I was on my hands and knees most of the time, but did have to get up on occasion, or lean onto or into something to keep my balance. The only time I knew I cut myself occurred when I got up from my knees near a window, and as I raised myself I felt the fleshy section of the back part of my shoulder blade dig into the corner of the window frame.

Back in the day, nothing would have come of it. At worst, it might have resulted in a small bruise or perhaps a small scratch that didn’t break skin. Instead, I lost a small chunk of skin and it drew enough blood where I could feel begin to trickle down my arm. So K exhumed a small alcohol pad  from the first aid kit, cleaned the wound (which felt wonderful), put a Band-Aid on it and we were good to go. It still looks nasty five days later.

When we returned home after eight hours at the site, Nidan noticed a gouge on the back of my leg near the heel that I didn’t know was there, and have no idea how it got there. I also noticed about a half-dozen zig-zag type scratches that had dried blood on them, in addition to a nickle-sized abrasion on one of my kneecaps, presumably from being on my knees all day long. I could see that happening if I was kneeling on solid stone, but I was kneeling on a cushioned pad instead. Somehow, the constant shifting peeled several layers of skin, and what I wound up with was an angry, seeping abrasion.

As I was finishing up that day I noticed that the nail on my big right toe was sore. When I was on my knees, a lot my weight was placed on tops of my feet, which were pressing into the patio surface most of the day. I inspected the toe and saw nothing unusual, and therefore didn’t give it much additional thought.

My foot often twitches during the course of the day, and when that occurs the big toe usually curls upward into the toe of my shoe. Most of the time I don’t pay attention to it, but yesterday my toe hurt every time it curled up. Upon removing my sock to inspect the cause, I saw that almost half of the area under the nail had filled with blood and was turning blue/black color. If anyone of you have ever banged your fingernail with a hammer or mistakenly kicked a hard, immovable object, you know what I’m talking Toenailabout.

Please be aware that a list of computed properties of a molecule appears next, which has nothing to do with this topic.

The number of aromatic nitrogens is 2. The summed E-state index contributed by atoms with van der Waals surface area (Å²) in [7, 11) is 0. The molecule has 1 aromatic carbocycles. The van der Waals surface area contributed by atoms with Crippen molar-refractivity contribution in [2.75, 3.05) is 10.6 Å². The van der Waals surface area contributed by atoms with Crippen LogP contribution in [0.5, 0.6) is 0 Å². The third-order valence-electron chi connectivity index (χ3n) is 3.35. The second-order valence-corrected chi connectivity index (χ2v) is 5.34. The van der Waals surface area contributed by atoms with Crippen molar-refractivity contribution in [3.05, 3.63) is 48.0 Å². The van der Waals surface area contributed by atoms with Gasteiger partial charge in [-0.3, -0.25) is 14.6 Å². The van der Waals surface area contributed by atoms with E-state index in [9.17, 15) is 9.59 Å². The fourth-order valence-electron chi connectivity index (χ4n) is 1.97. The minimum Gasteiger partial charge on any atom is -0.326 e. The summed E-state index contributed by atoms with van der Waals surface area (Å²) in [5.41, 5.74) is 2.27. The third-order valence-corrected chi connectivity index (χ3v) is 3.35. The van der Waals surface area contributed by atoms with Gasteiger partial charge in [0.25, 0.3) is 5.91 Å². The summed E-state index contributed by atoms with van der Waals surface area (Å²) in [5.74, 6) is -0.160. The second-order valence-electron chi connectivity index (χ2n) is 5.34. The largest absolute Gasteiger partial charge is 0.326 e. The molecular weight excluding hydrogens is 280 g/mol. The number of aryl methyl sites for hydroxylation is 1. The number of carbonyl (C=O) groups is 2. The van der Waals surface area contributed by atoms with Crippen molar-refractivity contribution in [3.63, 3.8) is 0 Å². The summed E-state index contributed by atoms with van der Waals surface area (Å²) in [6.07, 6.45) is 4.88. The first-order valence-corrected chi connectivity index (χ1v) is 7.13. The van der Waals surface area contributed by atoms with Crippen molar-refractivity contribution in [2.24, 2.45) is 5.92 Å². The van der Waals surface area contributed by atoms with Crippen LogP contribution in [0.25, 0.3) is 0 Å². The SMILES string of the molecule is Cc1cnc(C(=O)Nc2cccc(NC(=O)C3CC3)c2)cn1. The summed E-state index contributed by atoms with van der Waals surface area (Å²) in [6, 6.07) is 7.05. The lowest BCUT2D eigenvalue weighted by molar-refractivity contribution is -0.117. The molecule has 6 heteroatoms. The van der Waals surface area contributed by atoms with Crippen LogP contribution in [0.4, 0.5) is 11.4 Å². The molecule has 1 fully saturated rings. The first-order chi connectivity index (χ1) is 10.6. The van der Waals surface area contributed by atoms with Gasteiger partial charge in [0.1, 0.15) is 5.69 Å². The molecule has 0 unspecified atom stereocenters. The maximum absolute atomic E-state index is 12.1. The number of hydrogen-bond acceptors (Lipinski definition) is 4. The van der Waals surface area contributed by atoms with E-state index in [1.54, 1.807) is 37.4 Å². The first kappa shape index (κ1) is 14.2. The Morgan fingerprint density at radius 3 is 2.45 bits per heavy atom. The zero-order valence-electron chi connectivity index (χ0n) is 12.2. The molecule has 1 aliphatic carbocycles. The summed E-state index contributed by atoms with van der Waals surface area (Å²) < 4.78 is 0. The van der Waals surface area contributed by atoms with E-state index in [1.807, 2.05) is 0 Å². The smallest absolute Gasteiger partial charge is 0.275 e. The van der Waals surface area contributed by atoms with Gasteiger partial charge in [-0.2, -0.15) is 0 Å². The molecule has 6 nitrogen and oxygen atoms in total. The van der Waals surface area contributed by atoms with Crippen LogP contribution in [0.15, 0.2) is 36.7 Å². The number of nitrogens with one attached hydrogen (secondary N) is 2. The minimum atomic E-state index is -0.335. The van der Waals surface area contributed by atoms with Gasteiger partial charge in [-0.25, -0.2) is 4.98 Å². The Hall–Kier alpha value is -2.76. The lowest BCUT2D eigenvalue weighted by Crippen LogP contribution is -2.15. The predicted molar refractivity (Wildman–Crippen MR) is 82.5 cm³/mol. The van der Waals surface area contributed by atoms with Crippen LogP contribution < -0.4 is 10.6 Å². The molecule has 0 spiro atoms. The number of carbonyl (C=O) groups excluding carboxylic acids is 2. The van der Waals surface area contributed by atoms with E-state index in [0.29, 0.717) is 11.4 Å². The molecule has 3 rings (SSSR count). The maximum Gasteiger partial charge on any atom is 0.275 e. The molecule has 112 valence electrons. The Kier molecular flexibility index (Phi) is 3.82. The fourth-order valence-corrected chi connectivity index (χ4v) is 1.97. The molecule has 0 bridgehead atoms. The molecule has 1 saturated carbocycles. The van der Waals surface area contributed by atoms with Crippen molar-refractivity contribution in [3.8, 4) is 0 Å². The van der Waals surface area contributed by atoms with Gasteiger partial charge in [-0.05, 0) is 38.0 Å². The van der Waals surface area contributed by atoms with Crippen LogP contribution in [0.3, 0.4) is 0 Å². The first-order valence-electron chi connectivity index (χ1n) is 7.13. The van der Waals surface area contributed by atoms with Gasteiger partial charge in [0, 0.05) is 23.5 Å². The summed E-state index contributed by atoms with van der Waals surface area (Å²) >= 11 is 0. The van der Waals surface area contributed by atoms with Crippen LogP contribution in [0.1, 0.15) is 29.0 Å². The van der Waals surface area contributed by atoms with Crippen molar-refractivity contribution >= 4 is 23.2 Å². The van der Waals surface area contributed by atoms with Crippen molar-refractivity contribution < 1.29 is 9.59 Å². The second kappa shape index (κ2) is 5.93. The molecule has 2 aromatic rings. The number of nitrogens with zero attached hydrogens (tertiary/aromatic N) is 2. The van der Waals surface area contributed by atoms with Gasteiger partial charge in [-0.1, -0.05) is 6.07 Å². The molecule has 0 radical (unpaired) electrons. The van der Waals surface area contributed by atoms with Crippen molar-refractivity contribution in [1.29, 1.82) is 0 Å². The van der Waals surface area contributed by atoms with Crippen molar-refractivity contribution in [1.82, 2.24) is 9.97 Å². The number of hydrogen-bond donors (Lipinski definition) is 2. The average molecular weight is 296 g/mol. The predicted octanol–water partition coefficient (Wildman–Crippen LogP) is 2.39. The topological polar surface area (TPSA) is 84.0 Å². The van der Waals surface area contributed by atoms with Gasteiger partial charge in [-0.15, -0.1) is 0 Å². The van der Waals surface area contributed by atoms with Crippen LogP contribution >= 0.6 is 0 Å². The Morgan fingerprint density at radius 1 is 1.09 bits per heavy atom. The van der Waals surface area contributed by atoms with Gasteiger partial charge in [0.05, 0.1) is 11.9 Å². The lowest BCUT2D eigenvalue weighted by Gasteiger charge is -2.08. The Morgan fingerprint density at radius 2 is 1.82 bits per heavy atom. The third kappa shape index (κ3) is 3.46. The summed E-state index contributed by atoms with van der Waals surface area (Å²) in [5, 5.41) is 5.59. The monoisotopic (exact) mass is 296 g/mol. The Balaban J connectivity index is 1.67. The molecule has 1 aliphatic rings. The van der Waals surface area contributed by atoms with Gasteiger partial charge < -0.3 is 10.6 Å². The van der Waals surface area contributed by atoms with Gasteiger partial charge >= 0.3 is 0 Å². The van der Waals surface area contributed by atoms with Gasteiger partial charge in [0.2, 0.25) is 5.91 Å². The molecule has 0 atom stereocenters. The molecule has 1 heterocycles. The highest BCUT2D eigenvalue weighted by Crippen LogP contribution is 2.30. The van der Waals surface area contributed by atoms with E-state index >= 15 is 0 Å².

These types of things have been occurring for several years, with more frequency each subsequent year.  Trivial mishaps that might have resulted in a bruise or small scratch that didn’t break the skin’s surface, always create a bruise or draws blood now, and sometimes a lot of it. Nothing that is stitch-worthy, mind you, but enough to use several tissues to stem the tide. Since my balance is so bad, I am frequently bumping into something, and if that something has a sharp corner or edge, I bleed.

My Dad lived until he was 96, and his 96 year old skin was a lot tougher and more durable than mine is now. The only explanation I can come up with is that the meds have done this. What else could it be?

Hopefully it won’t get any worse.




All Quiet on the Publishing Front


2019 is turning out to an abject lesson on how hard it is to get published.

The last few months of 2018 was dedicated to putting the “package” together for prospective publishers, which included a biography, a chapter summary, a book synopsis, a competition analysis and a market analysis. I silently cursed a blue streak when those requirements were laid on me, primarily because I had no clue how to go about preparing the last two items, and because it represented unexpected work during a time when we were just breaking ground on the new house.

Perhaps established or more experienced authors have a personal assistant they can pawn this shit off to, but us rookies don’t have that luxury. So I slaved away over a period of two weeks, trying my best to emulate some examples my agent sent me. I thought the final products were pretty good for a neophyte, and emailed them to my agent along with a long list of prospective publishers she asked me to vet, and in mid-January I received a list of publishers my agent sent inquiries to.

Although I am a glass-half-full kind of guy, I wasn’t naïve enough to assume the publishers would come flocking, begging to be the ones to let my brilliant debut see the light of day. But I was confident that there would be modest interest, and that I’d have a book deal by the end of the year.